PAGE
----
The other day a colleague and I were invited by a potential client to come and discuss the implementation of knowledge management in their organisation. It was to be an exploratory meeting: there had been no formal request, nor was there a meeting agenda, and it became clear to us quite quickly that the client was looking for, let’s say, direction.
It appeared that a number of employees had been on a knowledge management course, and they were looking for the next logical step.
After a few minutes of beating around the bush, a hesitant statement emerged: “knowledge management is about, well, sharing knowledge” … Not that this statement was inherently wrong, but I was waiting to exhale to hear the rest of it. But, somewhat unsurprisingly, the rest was silence. I tried to save the day by suggesting some techniques, but couldn’t help leaving the meeting with a feeling of dissatisfaction and failure on my part. And I started wondering why it is so difficult to even describe knowledge management?
A quick Google search tells us that Ikujiro Nonaka established knowledge management as a discipline in 1991 with the publication of “The knowledge creating company” in Harvard Business Review 69 (6 Nov-Dec: pp 96–104).
Today, a mere twenty years later, the term “knowledge management” is so overused in business it is in danger of becoming another fad. Again the gap between research (with which I am not familiar but trust to be substantial and valuable) and useful application seems to be unbridgeable. And if we’re not careful other great concepts like the learning organisation may follow suit.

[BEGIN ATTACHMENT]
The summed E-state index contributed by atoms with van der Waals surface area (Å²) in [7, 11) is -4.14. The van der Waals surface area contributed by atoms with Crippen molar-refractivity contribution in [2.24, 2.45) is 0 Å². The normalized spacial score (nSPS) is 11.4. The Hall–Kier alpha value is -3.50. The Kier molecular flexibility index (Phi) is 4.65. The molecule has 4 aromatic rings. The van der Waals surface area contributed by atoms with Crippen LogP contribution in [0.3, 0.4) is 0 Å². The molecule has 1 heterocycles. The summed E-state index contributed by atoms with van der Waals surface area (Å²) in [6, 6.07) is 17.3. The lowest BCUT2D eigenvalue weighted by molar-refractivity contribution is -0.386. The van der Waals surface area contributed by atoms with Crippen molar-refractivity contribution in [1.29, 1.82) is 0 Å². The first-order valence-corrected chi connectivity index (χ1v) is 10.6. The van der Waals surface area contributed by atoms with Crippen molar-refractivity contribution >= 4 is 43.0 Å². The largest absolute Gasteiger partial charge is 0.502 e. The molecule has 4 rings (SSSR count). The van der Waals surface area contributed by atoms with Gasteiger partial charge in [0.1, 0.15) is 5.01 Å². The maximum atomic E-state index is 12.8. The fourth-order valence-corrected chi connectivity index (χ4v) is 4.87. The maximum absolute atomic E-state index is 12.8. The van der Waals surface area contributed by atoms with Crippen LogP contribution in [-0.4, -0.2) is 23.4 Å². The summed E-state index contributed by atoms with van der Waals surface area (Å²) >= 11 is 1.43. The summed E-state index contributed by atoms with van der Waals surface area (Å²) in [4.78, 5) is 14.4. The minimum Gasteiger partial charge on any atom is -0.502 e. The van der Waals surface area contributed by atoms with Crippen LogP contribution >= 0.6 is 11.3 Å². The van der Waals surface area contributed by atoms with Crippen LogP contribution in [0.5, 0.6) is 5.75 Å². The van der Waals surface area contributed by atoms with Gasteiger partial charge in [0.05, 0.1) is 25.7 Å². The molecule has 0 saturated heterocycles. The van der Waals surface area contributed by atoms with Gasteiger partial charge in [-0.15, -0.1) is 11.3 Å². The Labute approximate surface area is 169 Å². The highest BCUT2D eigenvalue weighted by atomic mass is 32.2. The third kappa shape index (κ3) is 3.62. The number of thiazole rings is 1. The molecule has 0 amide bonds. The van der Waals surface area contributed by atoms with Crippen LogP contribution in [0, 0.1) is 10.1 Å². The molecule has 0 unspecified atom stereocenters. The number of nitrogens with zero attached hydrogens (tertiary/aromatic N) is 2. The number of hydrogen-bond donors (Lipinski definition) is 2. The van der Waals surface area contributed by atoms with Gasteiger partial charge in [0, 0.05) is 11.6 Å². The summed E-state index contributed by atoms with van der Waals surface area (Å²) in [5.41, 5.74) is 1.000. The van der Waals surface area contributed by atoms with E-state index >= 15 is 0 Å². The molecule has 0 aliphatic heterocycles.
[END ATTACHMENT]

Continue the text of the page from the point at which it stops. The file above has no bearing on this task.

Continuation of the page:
So here’s the real question: Why does so much great academic work get lost in its application in real life?
I guess one could spend a lifetime looking for answers to this question, but I would venture to say that the line that connects theory with practice (an oversimplification, I know) is not a straight one. Theory needs to be internalised, on a personal and organisational level, before it may change behaviour. Only when that happens, the change process can really start. So meaningful progress in an organisation is a lengthy process, often too lengthy for short sighted motives such as profit to hang around and wait.
I also notice that while the academics are grappling with concepts, the business world is quite happy to get along with fuzzy descriptions and a few buzzwords. This often leads to half-hearted efforts headed for abandonment and “flavour-of-the-month” management.
Now the term “Knowledge Management” was off to a bad start, as it is of course an oxymoron: One simply cannot manage knowledge. We can manage people (supposedly so – topic for another blog) to create, capture and disseminate knowledge to the benefit of an organisation.